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Grief, Loss and COVID-19

Note to the reader: This article is in response to the coronavirus outbreak, and discusses death and dying. It also explores how we may recognise grief and loss, even when no one has died.

As the number of deaths continues to rise in the U.K. and around the world, many are facing grief in ways they never imagined.

Alongside the loss of someone we love, this current crisis reminds us that grief doesn’t just belong to death; we can experience it when anything that matters is no longer here.

You can grieve for the job you’re currently unable to do, the family you can’t hug, the holiday you really needed but had to cancel.

We are all looking at life through our own lens. What feels insignificant to one, will be a huge concern for another. All feelings matter. And all grief is valid.

We are also being confronted with our own mortality every day. We are seeing stark reminders that death comes to us all, when many understandably don’t want to even think about that.

On the one hand, the daily government adverts have been received by some as terrifying, with their strap lines about who can spread it and who can get it, especially for those identified as most at risk. On the other, the compassionate among us see the yellow hearts placed in windows as a gentle act of solidarity for someone whose loved one has died of COVID-19.

The pandemic has led to war-talk of an “invisible enemy”, “field hospitals” and “fighting a battle”, which gives a sense of the unpredictable yet invasive nature of our times. The language of war when highlighting illnesswhich has been proven to be unhelpful creates an understandable anxiety.

It’s no wonder if you’re feeling overwhelmed.

The greatest mystery in life is why death chooses a particular moment.

Mitch Albom

There will be those who were grieving for loved ones who died before COVID-19, and those whose hearts are breaking because of it.

There will be those with considerations like poor mental health and those faced with domestic abuse, that make them more vulnerable and more at risk following the outbreak, in ways authorities have been slow to recognise. (Here is a list of links to agencies that may be able to help). Trauma can form part of the picture, particularly where people have been witness to or affected by what they’ve seen, heard or experienced.

All while parents, grandparents and care givers around the world will be trying to find the words to explain to young people what this all means.

The pandemic also brings consequences some nations have never seen before, when we talk of loss and bereavement. Families not being able to say goodbye at the bed side. The funeral being delayed as a result of the virus, and those closest not always able to attend. Daily death totals and worldwide images of mass graves can feel like they’re stealing our sense of identity and individuality, when grief is such a personal and unique experience for us all.

The media talks of a “new normal”, but normal will feel different to each of us, and how we feel now will be influenced by what life was like before the pandemic.

Your relationship may have broken down, or you’d started a new one. You may have been made redundant or started a new business. Events may have taken a turn for the worse, or things were starting to look up.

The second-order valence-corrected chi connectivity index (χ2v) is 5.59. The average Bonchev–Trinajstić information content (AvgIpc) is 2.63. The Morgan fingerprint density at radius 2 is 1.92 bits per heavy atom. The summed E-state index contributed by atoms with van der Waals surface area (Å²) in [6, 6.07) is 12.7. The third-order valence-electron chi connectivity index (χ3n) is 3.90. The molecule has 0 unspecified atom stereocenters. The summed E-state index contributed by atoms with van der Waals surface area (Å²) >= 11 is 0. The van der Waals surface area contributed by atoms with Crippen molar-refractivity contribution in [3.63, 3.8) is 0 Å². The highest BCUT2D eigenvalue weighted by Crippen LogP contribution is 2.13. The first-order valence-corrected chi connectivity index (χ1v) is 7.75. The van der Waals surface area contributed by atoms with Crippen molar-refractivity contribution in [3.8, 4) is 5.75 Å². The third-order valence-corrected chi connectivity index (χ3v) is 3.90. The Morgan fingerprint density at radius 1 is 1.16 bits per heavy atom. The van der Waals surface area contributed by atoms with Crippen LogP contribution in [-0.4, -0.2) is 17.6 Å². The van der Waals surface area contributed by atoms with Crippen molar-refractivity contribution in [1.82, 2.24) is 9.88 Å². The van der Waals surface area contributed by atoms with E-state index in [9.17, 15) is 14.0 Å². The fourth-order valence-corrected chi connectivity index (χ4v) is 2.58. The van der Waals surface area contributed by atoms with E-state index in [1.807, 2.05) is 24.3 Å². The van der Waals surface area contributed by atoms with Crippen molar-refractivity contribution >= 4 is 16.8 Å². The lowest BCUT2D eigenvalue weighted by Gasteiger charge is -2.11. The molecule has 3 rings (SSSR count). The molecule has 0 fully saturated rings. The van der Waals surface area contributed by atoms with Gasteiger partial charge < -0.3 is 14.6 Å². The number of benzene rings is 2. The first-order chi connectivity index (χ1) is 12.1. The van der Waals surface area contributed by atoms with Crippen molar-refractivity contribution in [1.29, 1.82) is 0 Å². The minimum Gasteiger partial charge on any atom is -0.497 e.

So grief can highlight how different we are, and that our situation can impact how we feel and respond to it. It’s not one emotion, but many that can change from moment to moment.

You might experience anger, frustration, a strong need to blame.

You might feel overwhelmed or completely numb.

You might have little concentration, or finding the simplest things a chore or challenging.

You could be having sleepless nights, or troubling dreams.

Perhaps you feel you’ve lost or are struggling with your identity, wondering where you fit in, in a world that seems unrecognisable right now. You might even feel like you’re “ losing your mind ” , with so much seeming out of our control.

There is no ‘right’ way to feel when you’re grieving. All of it matters, and our feelings help us make sense of what we’re going through. It’s what we do with those feelings and how we channel them that makes the difference to how we cope. But as Rachel Wilson says in this article, “Britain is woefully ill-equipped to cope with bereavement because our grief culture is a stifled one.”

So what helps (and what doesn’t) when grieving?

How you grieve will depend on many things including your personal circumstances, the amount and type of loss you’ve been through in life, what support networks you have, how close you were to the situation, any ‘unfinished business’, and how you’ve been able to process your emotions.

The following might not fit for everyone, but can give you a place to start if someone has died or if you’re recognising loss and feelings of grief right now.

1) Recognise the feeling

Pushing pain away rarely works in the long-term, it just finds a place to hide, and rises up at a later date. Grief, after all, is love with nowhere to go.

It can help to recognise you’re feeling something – even if that’s feeling nothing at all – and even if you’re not ready to process it just yet. Megan Devine explains the importance of acknowledgement in her video “How to help a grieving friend”. This is relevant to anyone who has suffered a loss, as it is if you’re trying to help a friend or family member who has.

2) Avoid minimising if it’s not helping